News Notes for June 17, 2010
Thursday, June 17, 2010
Posted by Lynndee Kemmet
Oklahoma City is the place to be next week for top international equestrian competition. The Midwest city will play host to the National Reining Horse Association Derby at the State Fair Arena. The event is an FEI CRI2* and CRIY reining competition that will draw many of North America’s best reining competitors, both juniors and adults. It all kicks off on June 21 and runs through the 26th. And not long after, the same venue will host the U.S. Equestrian Federation’s National Open Reining Championships and Reining WEG Selection Trials during the Battle in the Saddle reining event. That will begin on July 10. For more information on the Reining Derby, visit http://nrhaderby.com/index.php.
For a complete list of competitions this weekend visit the competition’s calendar section of www.usef.org.
The News Press out of St. Joseph, Missouri reported this past week on an interesting idea for building relationships between horses and the general public. A local stable offered to provide two horses and riders as mascots during the local baseball team’s games. The team is called the Mustangs so it only seemed fitting. Brown Boy and McCoy, who hail from Legacy Stables, have now become regulars at Mustang games, along with riders Tammy Noll and Lindsey Smith.
The fans apparently love the idea and reportedly, the horses love the attention. During the game, fans can visit the horses and pet them and between innings, the horses perform and race up and down the sidelines acting as cheerleaders rallying the crowd.
You can read more about Brown Boy and McCoy at http://www.newspressnow.com/news/2010/jun/16/equestrian-stars-fire-crowd/.
In South Dakota, dressage made the news in the Rapid City Journal which wrote about the South Dakota Dressage Society’s Black Hills Dressage competition held in Rapid City. It was not, however, the best of weather. Saturday was cold and damp and Sunday’s classes were cancelled due to muddy conditions. Still, it was a loyal group of riders who turned out, some traveling from as far away as Wyoming. Most important of all, the competition succeeded in getting some local press time and dressage supporters didn’t miss the chance to use the article to explain their sport. Shari Humble-Lamb, the technical delegate from the U.S. Equestrian Federation, provided a detailed overview of dressage for the uninitiated.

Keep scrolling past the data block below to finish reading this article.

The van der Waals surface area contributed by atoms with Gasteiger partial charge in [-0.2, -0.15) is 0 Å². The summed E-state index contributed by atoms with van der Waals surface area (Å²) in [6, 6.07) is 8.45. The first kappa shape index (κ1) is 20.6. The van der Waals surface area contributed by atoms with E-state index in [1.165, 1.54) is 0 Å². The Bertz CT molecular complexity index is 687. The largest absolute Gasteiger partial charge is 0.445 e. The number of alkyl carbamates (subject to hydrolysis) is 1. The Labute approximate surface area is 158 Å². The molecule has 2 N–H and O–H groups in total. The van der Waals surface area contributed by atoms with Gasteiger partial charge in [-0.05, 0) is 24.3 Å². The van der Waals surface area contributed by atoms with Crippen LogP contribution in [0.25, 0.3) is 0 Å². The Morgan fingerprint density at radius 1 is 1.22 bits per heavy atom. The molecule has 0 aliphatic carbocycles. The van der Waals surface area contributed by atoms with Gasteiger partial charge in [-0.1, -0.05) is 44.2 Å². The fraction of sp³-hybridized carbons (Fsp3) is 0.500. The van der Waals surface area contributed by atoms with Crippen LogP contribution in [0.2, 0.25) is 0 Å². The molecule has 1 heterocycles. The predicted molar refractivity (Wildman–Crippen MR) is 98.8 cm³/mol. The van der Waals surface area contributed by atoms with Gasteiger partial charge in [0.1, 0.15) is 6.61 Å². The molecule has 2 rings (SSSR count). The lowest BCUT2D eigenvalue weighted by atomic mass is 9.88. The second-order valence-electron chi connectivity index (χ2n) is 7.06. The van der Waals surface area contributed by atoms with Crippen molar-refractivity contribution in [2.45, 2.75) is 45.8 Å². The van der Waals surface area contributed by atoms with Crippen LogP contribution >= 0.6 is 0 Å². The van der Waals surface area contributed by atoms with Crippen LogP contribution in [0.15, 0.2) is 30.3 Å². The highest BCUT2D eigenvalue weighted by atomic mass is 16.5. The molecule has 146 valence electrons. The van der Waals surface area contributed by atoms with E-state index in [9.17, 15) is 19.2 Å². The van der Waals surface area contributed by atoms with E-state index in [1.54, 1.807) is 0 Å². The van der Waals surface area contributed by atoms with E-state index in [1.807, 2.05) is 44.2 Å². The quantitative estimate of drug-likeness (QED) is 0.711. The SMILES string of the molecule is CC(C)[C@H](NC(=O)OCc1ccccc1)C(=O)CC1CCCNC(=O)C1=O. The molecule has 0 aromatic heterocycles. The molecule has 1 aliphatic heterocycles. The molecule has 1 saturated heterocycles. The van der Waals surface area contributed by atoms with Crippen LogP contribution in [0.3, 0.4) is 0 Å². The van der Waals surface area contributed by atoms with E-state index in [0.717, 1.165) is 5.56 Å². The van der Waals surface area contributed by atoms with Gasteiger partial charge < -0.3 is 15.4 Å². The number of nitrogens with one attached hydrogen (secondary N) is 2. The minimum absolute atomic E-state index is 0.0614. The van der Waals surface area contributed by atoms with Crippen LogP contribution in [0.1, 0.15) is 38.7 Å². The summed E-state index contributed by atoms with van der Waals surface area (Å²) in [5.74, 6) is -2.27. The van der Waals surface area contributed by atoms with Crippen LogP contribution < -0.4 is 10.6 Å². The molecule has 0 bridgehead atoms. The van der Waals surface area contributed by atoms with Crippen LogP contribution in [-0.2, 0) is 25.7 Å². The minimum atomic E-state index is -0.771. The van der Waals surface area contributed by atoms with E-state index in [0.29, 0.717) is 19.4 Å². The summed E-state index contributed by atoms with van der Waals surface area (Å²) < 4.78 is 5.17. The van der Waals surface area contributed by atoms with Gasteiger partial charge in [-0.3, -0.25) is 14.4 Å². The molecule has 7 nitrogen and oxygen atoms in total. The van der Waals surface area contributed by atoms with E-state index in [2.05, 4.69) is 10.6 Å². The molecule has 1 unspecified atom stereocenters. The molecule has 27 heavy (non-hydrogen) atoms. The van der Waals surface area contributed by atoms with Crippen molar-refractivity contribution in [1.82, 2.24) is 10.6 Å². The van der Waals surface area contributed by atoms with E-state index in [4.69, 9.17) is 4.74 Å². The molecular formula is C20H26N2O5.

You can read the whole article at http://www.rapidcityjournal.com/news/e9e3c768-775e-11df-8fc5-001cc4c002e0.html.
September might be a good time for a trip to Europe. Horse and Hounds reported this past week on The Royal Horse Gala, scheduled to be held in London September 11-12. The event will include performances by five of the world’s riding schools and will feature Lipizzaner, Lusitano, Andalusian, Arab and Friesian stallions. The participating riding schools include the Lipica Stud, Spanish Riding School of Samuel Lopez at Albecete, Cabalos Expanoles, the Royal Stud of the Netherlands and the Stud Farm of Ismer in Germany.
You can learn more about it at http://www.horseandhound.co.uk/news/article.php?aid=299128.
Courtney King-Dye continues to post updates on her website (www.courtneykingdressage.com). Courtney reports that she’s still struggling a bit with her right side and her speech, but she’s already beginning to think about riding again. She might be starting off in a therapeutic riding program, but she says being around horses will surely be her best therapy for a recovery. Courtney continues to work her way through all the emails she receives and says they are important to her, so keep them coming. We’re all looking forward to seeing her back in the ring, even if only ringside.
In news from Britain, the annual race between human and horse, held in the town of Llanwrtyd Wells, Wales, was again won by the horse. News reports are that the fastest human runner came in 10 minutes behind the winning horse. The competition attracted nearly 300 human runners. The winning horse in what is called the Man versus Horse event was Sly Dai, ridden by Llinos Jones in a time of two hours and seven minutes for the 22-mile course.
The USEF has made Deep Run Horse Show the third American horse show to receive the designation as a USEF Heritage Competition. The show is held in Virginia since the early 1920s. The event will be officially honored on June 27 during its signature event, the Bryan Trophy Equitation class. To earn the honor, a show must have been inexistence for 25 years or more and helped to promote and grow equestrian sports, contributed to the surrounding community and set an example of good horsemanship and sportsmanship. Deep Run also served as the first USEF Pony Finals in 1969.
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